"Big tech has embraced a business model of addiction," Hawley said. "Too much of the" innovation "in this space is not meant to make better products, but to attract more attention by using psychological tricks that make it difficult to look away."
The instant success of TikTok has given Facebook a fig leaf of evidence that Facebook is not a monopoly, reports David McCabe. Counterpoint: you do knowhow many Facebook ads TikTok had to buy to get there?
People familiar with Facebook's thinking about competition issues said that Facebook sees the rapid growth of TikTok as an important example in its broader antitrust defense.
The company considers it primarily as evidence that Facebook's reach has not limited the barriers to entry for new startup social products, one of the people said.
A large team from BuzzFeed wrote the rise of hyperpartisan media in Canada on Facebook:
North99 is part of a new wave of advocacy media – both left and right – reaching more Canadians than ever before, thanks to smart approaches to Facebook. These pages and associated websites generate millions of shares, comments and comments, and sometimes overshadow the country's largest newspapers and broadcasters on the platform, according to a new analysis by BuzzFeed News and the Toronto Star.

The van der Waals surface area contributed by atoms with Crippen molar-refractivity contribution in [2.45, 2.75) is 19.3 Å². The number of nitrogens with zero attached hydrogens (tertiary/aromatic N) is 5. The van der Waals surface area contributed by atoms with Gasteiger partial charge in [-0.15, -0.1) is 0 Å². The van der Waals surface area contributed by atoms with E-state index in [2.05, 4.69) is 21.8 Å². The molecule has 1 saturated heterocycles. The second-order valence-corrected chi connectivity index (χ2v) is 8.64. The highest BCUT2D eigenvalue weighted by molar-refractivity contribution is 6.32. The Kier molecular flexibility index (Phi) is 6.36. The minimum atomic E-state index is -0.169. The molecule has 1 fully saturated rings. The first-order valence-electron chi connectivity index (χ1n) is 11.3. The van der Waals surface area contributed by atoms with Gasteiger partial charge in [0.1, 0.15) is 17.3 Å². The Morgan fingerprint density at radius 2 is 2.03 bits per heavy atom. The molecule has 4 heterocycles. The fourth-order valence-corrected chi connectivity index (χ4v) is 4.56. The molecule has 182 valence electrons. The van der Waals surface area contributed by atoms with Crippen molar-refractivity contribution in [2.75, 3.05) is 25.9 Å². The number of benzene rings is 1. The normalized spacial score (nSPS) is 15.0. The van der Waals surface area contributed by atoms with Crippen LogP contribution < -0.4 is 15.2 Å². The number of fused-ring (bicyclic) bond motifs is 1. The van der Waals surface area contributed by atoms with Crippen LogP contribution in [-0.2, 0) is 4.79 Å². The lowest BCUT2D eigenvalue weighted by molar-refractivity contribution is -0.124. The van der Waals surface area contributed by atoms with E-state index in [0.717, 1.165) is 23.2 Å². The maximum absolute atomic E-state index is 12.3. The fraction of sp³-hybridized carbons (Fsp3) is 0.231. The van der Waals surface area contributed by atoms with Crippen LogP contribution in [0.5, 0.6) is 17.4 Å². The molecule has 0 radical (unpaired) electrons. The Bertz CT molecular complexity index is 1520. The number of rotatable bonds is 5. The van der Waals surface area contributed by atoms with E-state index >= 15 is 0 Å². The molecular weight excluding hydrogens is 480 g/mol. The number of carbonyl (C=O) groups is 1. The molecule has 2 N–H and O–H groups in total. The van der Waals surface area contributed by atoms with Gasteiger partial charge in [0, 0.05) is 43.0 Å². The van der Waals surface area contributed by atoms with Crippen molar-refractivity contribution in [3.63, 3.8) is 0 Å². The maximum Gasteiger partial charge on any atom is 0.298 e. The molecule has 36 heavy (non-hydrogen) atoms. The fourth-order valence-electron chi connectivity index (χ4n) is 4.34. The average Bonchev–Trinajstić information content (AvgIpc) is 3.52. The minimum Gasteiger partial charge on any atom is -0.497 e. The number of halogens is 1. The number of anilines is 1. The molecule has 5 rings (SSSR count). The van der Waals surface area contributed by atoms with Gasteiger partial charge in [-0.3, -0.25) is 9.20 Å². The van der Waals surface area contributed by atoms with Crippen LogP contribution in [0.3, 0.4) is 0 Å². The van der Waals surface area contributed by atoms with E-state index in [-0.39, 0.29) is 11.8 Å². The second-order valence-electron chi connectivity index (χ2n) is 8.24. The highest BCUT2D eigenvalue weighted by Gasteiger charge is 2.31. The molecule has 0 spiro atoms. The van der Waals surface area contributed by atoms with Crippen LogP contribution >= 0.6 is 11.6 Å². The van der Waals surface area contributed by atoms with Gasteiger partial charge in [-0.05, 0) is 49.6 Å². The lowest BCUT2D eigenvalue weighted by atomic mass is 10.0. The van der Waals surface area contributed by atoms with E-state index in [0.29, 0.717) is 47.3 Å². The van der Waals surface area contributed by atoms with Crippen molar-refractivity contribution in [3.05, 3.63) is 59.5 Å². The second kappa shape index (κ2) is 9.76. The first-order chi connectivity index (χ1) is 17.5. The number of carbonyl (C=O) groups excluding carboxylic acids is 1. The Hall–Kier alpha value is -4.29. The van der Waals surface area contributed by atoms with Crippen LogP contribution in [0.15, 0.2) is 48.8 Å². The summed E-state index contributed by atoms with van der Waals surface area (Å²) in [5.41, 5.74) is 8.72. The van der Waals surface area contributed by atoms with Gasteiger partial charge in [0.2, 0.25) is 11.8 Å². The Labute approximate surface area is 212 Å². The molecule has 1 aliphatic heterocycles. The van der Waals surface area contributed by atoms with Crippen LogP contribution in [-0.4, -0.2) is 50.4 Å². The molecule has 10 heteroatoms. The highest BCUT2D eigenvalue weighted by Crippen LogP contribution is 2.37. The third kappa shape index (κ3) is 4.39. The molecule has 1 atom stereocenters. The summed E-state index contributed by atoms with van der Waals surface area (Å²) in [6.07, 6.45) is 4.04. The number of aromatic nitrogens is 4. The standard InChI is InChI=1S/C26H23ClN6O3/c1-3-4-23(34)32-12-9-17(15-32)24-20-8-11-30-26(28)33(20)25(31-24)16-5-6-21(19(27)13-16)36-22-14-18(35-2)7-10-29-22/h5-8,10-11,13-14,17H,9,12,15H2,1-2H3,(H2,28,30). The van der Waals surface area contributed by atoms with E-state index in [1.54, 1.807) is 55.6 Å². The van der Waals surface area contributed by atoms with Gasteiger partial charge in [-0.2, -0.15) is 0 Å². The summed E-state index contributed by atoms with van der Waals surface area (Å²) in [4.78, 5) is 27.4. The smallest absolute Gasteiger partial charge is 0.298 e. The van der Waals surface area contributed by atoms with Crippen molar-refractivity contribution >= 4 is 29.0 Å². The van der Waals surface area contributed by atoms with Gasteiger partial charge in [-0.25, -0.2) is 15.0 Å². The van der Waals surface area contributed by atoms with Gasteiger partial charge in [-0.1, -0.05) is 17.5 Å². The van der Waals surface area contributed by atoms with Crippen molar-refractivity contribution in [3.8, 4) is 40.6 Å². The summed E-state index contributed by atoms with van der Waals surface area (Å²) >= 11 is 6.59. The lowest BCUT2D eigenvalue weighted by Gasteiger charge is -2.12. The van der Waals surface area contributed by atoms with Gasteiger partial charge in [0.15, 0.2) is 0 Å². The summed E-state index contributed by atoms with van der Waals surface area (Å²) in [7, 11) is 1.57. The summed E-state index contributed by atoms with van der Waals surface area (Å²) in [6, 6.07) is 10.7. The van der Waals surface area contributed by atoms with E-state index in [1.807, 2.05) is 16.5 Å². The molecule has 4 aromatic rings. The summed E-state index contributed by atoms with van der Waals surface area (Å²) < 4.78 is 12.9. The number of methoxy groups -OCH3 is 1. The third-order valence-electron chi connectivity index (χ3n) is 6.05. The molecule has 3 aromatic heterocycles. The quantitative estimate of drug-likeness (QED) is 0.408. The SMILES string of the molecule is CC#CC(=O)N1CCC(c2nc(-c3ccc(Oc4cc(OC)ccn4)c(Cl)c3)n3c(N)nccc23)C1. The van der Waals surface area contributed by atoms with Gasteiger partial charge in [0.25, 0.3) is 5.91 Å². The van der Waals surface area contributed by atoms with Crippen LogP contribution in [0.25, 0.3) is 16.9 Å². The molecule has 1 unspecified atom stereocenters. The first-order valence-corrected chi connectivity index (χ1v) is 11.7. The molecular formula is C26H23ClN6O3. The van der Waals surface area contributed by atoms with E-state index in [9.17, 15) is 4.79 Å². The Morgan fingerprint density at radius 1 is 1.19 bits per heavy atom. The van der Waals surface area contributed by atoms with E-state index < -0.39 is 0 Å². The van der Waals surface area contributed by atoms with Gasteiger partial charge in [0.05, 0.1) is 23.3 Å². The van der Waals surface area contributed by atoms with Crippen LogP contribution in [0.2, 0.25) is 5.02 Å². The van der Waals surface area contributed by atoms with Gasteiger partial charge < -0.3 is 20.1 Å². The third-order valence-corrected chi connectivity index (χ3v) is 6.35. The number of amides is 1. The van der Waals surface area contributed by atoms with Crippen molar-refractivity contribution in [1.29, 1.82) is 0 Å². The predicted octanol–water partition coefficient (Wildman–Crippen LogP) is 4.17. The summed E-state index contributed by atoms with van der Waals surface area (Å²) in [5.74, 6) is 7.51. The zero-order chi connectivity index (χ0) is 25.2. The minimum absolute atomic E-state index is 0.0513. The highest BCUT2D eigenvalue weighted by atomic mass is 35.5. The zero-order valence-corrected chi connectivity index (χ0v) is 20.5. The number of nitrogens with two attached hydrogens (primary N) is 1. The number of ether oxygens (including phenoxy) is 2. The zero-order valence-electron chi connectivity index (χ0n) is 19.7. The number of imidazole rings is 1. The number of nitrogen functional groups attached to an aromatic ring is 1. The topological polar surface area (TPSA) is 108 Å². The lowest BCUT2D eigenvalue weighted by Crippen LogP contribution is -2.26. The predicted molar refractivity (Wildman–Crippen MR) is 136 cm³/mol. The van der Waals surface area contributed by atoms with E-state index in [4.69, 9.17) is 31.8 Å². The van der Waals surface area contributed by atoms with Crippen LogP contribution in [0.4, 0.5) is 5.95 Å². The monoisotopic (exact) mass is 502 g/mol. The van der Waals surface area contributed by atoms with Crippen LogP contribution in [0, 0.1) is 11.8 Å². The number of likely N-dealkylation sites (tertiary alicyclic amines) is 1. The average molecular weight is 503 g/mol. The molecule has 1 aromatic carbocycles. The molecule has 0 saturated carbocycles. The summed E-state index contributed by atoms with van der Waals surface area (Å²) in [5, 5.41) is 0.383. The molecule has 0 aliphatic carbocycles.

But the lines between traditional news reporting – with clear editorial standards and accountability – and these new media players can be difficult to distinguish, especially when according to experts you are distracted by your news feed.
Turns out that it just goes into the American treasure chest! Sounds like it can be cool until you remember that the national debt is $ 22 trillion.
An emerging genre of story is: & # 39; Twitter does nothing about the president's tweet & # 39 ;. Recently, Twitter did nothing about some tweets involving a black member of Congress and its district.
In March, the US government took action to suggest that it considered gay affiliation app Grindr a matter of national security. But in a surprise turn it changed course this week, Meg Shen and Echo Wang report:
Chinese gaming company Beijing Kunlun Tech Co. Ltd. said on Monday that it would revive plans for a first public offer (IPO) from the popular gay dating app Grindr Inc after an American national security panel had dropped its opposition to the plan.
Kunlun said in May that it had agreed to a request from the Foreign Investments Committee in the United States (CFIUS) to sell Grindr, to set a deadline for this in June 2020 and to hold preparations for an IPO of Grindr.
Shortly before Sunday's massive shooting in Gilroy, the 19-year-old who committed the crime used his Instagram account to promote a book that is generally regarded as a manifestation of white supremacy that provides insight into the unknown motivation of the shooter. (…)